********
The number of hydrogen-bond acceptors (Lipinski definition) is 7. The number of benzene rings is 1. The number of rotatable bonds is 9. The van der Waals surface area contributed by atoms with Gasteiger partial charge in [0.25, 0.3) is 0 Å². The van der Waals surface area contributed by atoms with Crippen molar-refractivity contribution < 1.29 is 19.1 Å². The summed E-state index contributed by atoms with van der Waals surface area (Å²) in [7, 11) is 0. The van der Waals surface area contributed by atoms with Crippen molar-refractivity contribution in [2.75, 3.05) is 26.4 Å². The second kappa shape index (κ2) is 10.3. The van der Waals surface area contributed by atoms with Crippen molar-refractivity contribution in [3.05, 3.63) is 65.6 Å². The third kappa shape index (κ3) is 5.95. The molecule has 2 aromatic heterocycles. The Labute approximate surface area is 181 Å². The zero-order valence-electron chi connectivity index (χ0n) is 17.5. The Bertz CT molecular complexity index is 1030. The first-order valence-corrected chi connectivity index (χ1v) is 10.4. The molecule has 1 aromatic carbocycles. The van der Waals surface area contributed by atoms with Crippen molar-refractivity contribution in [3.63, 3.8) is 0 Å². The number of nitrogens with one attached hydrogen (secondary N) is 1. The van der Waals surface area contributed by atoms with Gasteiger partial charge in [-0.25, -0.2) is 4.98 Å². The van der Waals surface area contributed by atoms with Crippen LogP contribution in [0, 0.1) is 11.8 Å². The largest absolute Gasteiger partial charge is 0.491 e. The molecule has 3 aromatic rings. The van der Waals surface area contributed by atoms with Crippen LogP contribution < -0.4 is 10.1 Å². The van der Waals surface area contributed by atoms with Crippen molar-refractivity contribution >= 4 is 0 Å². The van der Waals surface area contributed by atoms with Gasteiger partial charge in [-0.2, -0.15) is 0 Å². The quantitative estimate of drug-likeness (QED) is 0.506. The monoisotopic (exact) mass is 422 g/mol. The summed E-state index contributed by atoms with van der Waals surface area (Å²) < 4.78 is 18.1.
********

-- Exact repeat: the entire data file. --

The number of hydrogen-bond acceptors (Lipinski definition) is 7. The number of benzene rings is 1. The number of rotatable bonds is 9. The van der Waals surface area contributed by atoms with Gasteiger partial charge in [0.25, 0.3) is 0 Å². The van der Waals surface area contributed by atoms with Crippen molar-refractivity contribution < 1.29 is 19.1 Å². The summed E-state index contributed by atoms with van der Waals surface area (Å²) in [7, 11) is 0. The van der Waals surface area contributed by atoms with Crippen molar-refractivity contribution in [2.75, 3.05) is 26.4 Å². The second kappa shape index (κ2) is 10.3. The van der Waals surface area contributed by atoms with Crippen molar-refractivity contribution in [3.05, 3.63) is 65.6 Å². The third kappa shape index (κ3) is 5.95. The molecule has 2 aromatic heterocycles. The Labute approximate surface area is 181 Å². The zero-order valence-electron chi connectivity index (χ0n) is 17.5. The Bertz CT molecular complexity index is 1030. The first-order valence-corrected chi connectivity index (χ1v) is 10.4. The molecule has 1 aromatic carbocycles. The van der Waals surface area contributed by atoms with Crippen molar-refractivity contribution in [3.63, 3.8) is 0 Å². The number of nitrogens with one attached hydrogen (secondary N) is 1. The van der Waals surface area contributed by atoms with Gasteiger partial charge in [-0.25, -0.2) is 4.98 Å². The van der Waals surface area contributed by atoms with Crippen LogP contribution in [0, 0.1) is 11.8 Å². The largest absolute Gasteiger partial charge is 0.491 e. The molecule has 3 aromatic rings. The van der Waals surface area contributed by atoms with Crippen LogP contribution < -0.4 is 10.1 Å². The van der Waals surface area contributed by atoms with Crippen molar-refractivity contribution >= 4 is 0 Å². The van der Waals surface area contributed by atoms with Gasteiger partial charge in [-0.2, -0.15) is 0 Å². The quantitative estimate of drug-likeness (QED) is 0.506. The monoisotopic (exact) mass is 422 g/mol. The summed E-state index contributed by atoms with van der Waals surface area (Å²) < 4.78 is 18.1.